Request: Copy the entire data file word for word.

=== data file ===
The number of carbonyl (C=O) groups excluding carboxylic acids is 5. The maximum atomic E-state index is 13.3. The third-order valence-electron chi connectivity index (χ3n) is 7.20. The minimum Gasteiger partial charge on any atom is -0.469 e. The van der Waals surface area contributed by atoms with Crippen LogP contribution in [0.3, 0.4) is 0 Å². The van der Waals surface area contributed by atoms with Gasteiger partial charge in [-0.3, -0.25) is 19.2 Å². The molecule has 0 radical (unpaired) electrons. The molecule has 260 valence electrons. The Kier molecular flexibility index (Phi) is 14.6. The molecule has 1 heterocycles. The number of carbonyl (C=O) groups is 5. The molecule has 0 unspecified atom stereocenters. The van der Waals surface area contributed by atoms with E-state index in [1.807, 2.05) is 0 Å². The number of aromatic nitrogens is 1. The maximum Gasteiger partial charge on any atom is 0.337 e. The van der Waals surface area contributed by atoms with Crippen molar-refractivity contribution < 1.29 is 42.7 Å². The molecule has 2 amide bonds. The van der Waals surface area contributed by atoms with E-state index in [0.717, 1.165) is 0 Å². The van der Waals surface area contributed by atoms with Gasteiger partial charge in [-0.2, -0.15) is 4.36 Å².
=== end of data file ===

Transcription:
The number of carbonyl (C=O) groups excluding carboxylic acids is 5. The maximum atomic E-state index is 13.3. The third-order valence-electron chi connectivity index (χ3n) is 7.20. The minimum Gasteiger partial charge on any atom is -0.469 e. The van der Waals surface area contributed by atoms with Crippen LogP contribution in [0.3, 0.4) is 0 Å². The van der Waals surface area contributed by atoms with Gasteiger partial charge in [-0.3, -0.25) is 19.2 Å². The molecule has 0 radical (unpaired) electrons. The molecule has 260 valence electrons. The Kier molecular flexibility index (Phi) is 14.6. The molecule has 1 heterocycles. The number of carbonyl (C=O) groups is 5. The molecule has 0 unspecified atom stereocenters. The van der Waals surface area contributed by atoms with E-state index in [1.807, 2.05) is 0 Å². The number of aromatic nitrogens is 1. The maximum Gasteiger partial charge on any atom is 0.337 e. The van der Waals surface area contributed by atoms with Crippen molar-refractivity contribution < 1.29 is 42.7 Å². The molecule has 2 amide bonds. The van der Waals surface area contributed by atoms with E-state index in [0.717, 1.165) is 0 Å². The van der Waals surface area contributed by atoms with Gasteiger partial charge in [-0.2, -0.15) is 4.36 Å².